The East Coast breeds virulent political enmities. Perhaps they're no worse there than elsewhere, but their legacy there is certainly strong. The current Virginia brouhaha between Charles Robb and Douglas Wilder is reminiscent of one of the earliest, most virulent, and bloodiest political vendettas of American history--that between Aaron Burr and Alexander Hamilton.
Both Presidential "wannabes," Governors Robb and Wilder have political strengths of their own and others' making. Wilder aims to hurt Robb politically on a variety of charges; Robb plans the same for Wilder. The feud boils down to who will control Virginia politics, and their weapon is an argument over who said what to whom privately, and how the information became public knowledge.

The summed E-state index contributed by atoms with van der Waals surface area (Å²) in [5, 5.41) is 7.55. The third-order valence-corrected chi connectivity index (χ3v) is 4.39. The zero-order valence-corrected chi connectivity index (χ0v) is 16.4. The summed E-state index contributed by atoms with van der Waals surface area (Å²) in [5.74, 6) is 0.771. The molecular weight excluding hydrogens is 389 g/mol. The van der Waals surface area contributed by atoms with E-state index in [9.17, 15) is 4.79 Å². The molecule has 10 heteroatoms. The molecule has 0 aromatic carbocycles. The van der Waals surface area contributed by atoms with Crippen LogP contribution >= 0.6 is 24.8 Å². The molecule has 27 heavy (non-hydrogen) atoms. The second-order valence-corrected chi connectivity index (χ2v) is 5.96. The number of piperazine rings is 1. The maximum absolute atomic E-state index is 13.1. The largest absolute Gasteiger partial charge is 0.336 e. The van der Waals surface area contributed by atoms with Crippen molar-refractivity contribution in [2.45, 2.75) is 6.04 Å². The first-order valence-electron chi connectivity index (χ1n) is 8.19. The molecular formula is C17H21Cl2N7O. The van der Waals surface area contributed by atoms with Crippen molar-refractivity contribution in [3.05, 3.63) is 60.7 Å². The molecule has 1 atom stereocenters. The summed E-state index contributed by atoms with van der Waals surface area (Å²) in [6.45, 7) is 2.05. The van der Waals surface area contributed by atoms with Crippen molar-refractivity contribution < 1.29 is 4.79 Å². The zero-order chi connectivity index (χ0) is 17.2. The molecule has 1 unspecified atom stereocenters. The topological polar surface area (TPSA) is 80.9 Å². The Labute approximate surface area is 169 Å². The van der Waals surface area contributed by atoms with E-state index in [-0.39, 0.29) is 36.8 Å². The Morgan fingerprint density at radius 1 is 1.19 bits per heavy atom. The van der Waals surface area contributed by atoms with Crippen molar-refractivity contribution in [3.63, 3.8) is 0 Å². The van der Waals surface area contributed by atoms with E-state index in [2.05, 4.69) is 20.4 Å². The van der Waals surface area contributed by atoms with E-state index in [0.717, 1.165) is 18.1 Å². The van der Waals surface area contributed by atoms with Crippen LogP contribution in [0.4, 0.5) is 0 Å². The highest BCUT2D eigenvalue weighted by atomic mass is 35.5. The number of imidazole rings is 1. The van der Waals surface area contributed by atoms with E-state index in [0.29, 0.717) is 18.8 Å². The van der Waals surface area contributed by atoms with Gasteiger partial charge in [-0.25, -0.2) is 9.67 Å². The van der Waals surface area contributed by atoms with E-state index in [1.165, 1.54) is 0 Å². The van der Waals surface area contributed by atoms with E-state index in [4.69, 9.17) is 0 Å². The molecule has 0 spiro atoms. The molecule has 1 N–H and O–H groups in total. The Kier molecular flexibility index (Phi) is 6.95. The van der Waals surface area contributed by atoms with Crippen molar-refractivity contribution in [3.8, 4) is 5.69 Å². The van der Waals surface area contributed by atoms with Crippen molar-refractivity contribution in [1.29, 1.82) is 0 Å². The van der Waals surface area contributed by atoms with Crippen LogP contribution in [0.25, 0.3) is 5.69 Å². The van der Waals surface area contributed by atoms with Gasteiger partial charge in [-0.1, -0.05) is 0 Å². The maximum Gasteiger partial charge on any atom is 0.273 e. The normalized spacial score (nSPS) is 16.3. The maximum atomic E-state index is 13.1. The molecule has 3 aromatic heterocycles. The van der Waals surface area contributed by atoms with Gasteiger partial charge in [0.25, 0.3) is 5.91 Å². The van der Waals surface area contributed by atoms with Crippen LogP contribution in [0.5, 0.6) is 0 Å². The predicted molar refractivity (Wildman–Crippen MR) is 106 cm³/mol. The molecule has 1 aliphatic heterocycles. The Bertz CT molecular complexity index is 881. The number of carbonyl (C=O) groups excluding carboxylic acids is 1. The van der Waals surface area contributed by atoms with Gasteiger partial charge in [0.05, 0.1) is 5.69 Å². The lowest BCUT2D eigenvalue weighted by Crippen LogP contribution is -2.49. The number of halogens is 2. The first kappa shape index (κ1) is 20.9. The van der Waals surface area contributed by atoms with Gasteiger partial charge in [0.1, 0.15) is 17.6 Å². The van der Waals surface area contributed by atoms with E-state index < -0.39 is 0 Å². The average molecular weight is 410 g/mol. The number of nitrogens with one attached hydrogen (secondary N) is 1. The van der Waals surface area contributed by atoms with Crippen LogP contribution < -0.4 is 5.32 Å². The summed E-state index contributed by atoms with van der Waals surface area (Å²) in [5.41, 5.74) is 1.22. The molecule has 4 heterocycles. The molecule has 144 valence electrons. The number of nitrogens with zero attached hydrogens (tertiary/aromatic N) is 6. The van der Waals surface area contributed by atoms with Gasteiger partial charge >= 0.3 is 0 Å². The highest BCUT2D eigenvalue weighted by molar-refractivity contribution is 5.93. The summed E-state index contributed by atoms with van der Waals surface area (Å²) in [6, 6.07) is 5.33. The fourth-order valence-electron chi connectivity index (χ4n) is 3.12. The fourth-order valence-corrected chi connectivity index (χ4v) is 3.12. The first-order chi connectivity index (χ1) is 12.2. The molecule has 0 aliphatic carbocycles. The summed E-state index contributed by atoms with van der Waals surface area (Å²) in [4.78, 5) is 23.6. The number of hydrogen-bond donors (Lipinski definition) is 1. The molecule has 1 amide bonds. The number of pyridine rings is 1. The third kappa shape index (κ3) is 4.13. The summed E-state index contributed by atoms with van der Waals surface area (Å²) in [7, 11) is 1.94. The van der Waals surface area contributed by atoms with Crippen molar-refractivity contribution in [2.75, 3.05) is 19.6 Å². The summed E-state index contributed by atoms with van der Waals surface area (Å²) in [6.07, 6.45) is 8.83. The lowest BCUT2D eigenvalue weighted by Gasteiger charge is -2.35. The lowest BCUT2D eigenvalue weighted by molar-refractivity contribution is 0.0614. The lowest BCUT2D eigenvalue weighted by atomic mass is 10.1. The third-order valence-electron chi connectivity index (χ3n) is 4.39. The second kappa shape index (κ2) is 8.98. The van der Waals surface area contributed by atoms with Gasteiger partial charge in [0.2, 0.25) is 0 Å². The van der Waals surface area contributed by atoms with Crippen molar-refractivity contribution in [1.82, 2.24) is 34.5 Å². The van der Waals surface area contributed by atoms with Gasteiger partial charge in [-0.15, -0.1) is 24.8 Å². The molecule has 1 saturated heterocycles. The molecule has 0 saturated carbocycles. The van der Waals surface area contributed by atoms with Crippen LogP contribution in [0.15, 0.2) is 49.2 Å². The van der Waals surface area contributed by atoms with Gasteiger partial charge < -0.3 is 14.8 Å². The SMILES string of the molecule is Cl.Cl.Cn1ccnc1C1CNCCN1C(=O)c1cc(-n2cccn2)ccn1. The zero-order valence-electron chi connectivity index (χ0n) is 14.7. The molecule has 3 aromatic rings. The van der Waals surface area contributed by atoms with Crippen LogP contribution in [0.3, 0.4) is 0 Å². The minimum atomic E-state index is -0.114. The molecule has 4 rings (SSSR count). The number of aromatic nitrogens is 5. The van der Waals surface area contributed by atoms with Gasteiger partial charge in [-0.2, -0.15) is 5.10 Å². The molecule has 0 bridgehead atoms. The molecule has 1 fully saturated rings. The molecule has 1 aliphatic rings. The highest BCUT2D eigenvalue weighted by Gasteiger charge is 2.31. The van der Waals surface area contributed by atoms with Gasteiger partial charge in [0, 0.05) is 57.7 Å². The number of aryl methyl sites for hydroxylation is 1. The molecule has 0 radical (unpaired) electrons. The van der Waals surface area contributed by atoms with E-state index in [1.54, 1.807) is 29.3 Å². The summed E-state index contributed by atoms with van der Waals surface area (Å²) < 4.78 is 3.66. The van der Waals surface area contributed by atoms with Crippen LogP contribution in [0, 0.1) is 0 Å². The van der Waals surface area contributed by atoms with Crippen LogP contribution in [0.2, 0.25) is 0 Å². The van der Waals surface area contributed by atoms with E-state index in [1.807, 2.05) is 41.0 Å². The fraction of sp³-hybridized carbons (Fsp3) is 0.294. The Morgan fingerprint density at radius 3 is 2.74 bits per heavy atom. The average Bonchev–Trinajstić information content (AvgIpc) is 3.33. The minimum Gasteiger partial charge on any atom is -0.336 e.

Burr and Hamilton also fought for political control of a state--New York. Both played on the national scene, using their state as a power base. Burr wanted to be President; Hamilton, who could not, simply wanted to play king maker--and to ensure that anyone other than Burr gained the post.
Granade, S. Ray, ""Political Ambition Can Drive Individuals to Extremes"" (1991). Articles. 45.